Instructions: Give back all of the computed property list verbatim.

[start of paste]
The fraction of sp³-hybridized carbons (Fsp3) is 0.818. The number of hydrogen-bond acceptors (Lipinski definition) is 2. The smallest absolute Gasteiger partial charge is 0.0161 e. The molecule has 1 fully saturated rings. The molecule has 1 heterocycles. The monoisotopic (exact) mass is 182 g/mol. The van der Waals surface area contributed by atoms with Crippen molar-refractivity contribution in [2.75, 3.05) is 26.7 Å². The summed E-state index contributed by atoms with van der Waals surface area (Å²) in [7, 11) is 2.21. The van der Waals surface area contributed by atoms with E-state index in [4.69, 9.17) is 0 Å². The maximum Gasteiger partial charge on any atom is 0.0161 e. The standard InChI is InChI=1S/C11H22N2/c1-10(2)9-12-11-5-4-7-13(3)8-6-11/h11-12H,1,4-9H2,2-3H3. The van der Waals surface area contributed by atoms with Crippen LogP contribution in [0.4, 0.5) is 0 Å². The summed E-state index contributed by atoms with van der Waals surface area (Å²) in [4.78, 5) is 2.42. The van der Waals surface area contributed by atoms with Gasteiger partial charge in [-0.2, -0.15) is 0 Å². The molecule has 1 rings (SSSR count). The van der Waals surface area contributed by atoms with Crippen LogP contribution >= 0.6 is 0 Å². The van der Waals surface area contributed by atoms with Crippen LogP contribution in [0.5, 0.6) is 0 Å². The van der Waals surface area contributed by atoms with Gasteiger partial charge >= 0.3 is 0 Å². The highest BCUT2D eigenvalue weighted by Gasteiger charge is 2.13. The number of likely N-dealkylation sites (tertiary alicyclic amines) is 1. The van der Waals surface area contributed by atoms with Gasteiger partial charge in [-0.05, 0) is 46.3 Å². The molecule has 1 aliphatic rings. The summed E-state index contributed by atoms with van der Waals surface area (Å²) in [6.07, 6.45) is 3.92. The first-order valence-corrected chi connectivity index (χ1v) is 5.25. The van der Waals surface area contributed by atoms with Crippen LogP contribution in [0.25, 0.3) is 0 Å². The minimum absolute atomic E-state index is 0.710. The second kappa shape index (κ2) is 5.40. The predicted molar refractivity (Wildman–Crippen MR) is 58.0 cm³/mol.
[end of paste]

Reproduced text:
The fraction of sp³-hybridized carbons (Fsp3) is 0.818. The number of hydrogen-bond acceptors (Lipinski definition) is 2. The smallest absolute Gasteiger partial charge is 0.0161 e. The molecule has 1 fully saturated rings. The molecule has 1 heterocycles. The monoisotopic (exact) mass is 182 g/mol. The van der Waals surface area contributed by atoms with Crippen molar-refractivity contribution in [2.75, 3.05) is 26.7 Å². The summed E-state index contributed by atoms with van der Waals surface area (Å²) in [7, 11) is 2.21. The van der Waals surface area contributed by atoms with E-state index in [4.69, 9.17) is 0 Å². The maximum Gasteiger partial charge on any atom is 0.0161 e. The standard InChI is InChI=1S/C11H22N2/c1-10(2)9-12-11-5-4-7-13(3)8-6-11/h11-12H,1,4-9H2,2-3H3. The van der Waals surface area contributed by atoms with Crippen LogP contribution in [0.4, 0.5) is 0 Å². The summed E-state index contributed by atoms with van der Waals surface area (Å²) in [4.78, 5) is 2.42. The van der Waals surface area contributed by atoms with Gasteiger partial charge in [-0.2, -0.15) is 0 Å². The molecule has 1 rings (SSSR count). The van der Waals surface area contributed by atoms with Crippen LogP contribution >= 0.6 is 0 Å². The van der Waals surface area contributed by atoms with Crippen LogP contribution in [0.5, 0.6) is 0 Å². The van der Waals surface area contributed by atoms with Gasteiger partial charge >= 0.3 is 0 Å². The highest BCUT2D eigenvalue weighted by Gasteiger charge is 2.13. The number of likely N-dealkylation sites (tertiary alicyclic amines) is 1. The van der Waals surface area contributed by atoms with Gasteiger partial charge in [-0.05, 0) is 46.3 Å². The molecule has 1 aliphatic rings. The summed E-state index contributed by atoms with van der Waals surface area (Å²) in [6.07, 6.45) is 3.92. The first-order valence-corrected chi connectivity index (χ1v) is 5.25. The van der Waals surface area contributed by atoms with Crippen LogP contribution in [0.25, 0.3) is 0 Å². The minimum absolute atomic E-state index is 0.710. The second kappa shape index (κ2) is 5.40. The predicted molar refractivity (Wildman–Crippen MR) is 58.0 cm³/mol.